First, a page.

July 29, 2013
Despite consumer confidence at a six-year high, the latest AP survey of the real America shows a stunning four out of five U.S. adults struggle with joblessness, are near poverty, or rely on welfare for at least parts of their lives amid signs of deteriorating economic security and an elusive American dream. Hardship is particularly on the rise among whites, based on several measures. Pessimism among whites about their families’ economic futures has climbed to the highest point since at least 1987.
“Poverty is no longer an issue of ‘them’, it’s an issue of ‘us’,” as ‘the invisible poor’ - lower income whites – are generally dispersed in suburbs (Appalachia, the industrial Midwest, and across America’s heartland, from Missouri, Arkansas and Oklahoma up through the Great Plains) where more than 60% of the poor are white.
More than 19 million whites fall below the poverty line of $23,021 for a family of four – accounting for more than 41% of the nation’s destitute – nearly double the number of poor blacks and as one survey respondent noted “I think it’s going to get worse.”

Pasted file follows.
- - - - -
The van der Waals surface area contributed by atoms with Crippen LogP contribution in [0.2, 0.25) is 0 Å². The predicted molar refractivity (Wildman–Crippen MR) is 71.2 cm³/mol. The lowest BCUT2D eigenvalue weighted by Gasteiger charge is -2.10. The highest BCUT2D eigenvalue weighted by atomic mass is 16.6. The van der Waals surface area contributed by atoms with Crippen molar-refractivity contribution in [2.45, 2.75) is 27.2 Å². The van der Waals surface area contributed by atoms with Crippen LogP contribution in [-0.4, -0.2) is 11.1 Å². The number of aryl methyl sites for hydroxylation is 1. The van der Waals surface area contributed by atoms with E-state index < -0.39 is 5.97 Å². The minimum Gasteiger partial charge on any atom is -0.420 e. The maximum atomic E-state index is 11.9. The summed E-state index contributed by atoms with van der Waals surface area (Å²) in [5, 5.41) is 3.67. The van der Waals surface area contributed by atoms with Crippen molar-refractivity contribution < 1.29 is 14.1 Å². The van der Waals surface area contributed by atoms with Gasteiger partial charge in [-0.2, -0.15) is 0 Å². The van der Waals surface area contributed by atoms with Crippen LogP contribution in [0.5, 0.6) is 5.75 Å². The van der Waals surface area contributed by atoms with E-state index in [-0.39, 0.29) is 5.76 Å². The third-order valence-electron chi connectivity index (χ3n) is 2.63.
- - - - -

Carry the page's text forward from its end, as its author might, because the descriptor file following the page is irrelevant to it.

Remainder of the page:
Hardship is particularly on the rise among whites, based on several measures. Pessimism among that racial group about their families’ economic futures has climbed to the highest point since at least 1987. In the most recent AP-GfK poll, 63 percent of whites called the economy “poor.”
“If you do try to go apply for a job, they’re not hiring people, and they’re not paying that much to even go to work,” she said. Children, she said, have “nothing better to do than to get on drugs.”
Economic insecurity among whites also is more pervasive than is shown in government data, engulfing more than 76 percent of white adults by the time they turn 60, according to a new economic gauge being published next year by the Oxford University Press.
All this despite Jack Lew’s insistence on this morning’s Meet The Press that this recovery is ‘not anemic’, six year highs in consumer confidence, and all-time-highs in US equity markets.
Perhaps it is worth reiterating the question that Rick Santelli asked before?
This article was posted: Monday, July 29, 2013 at 5:15 am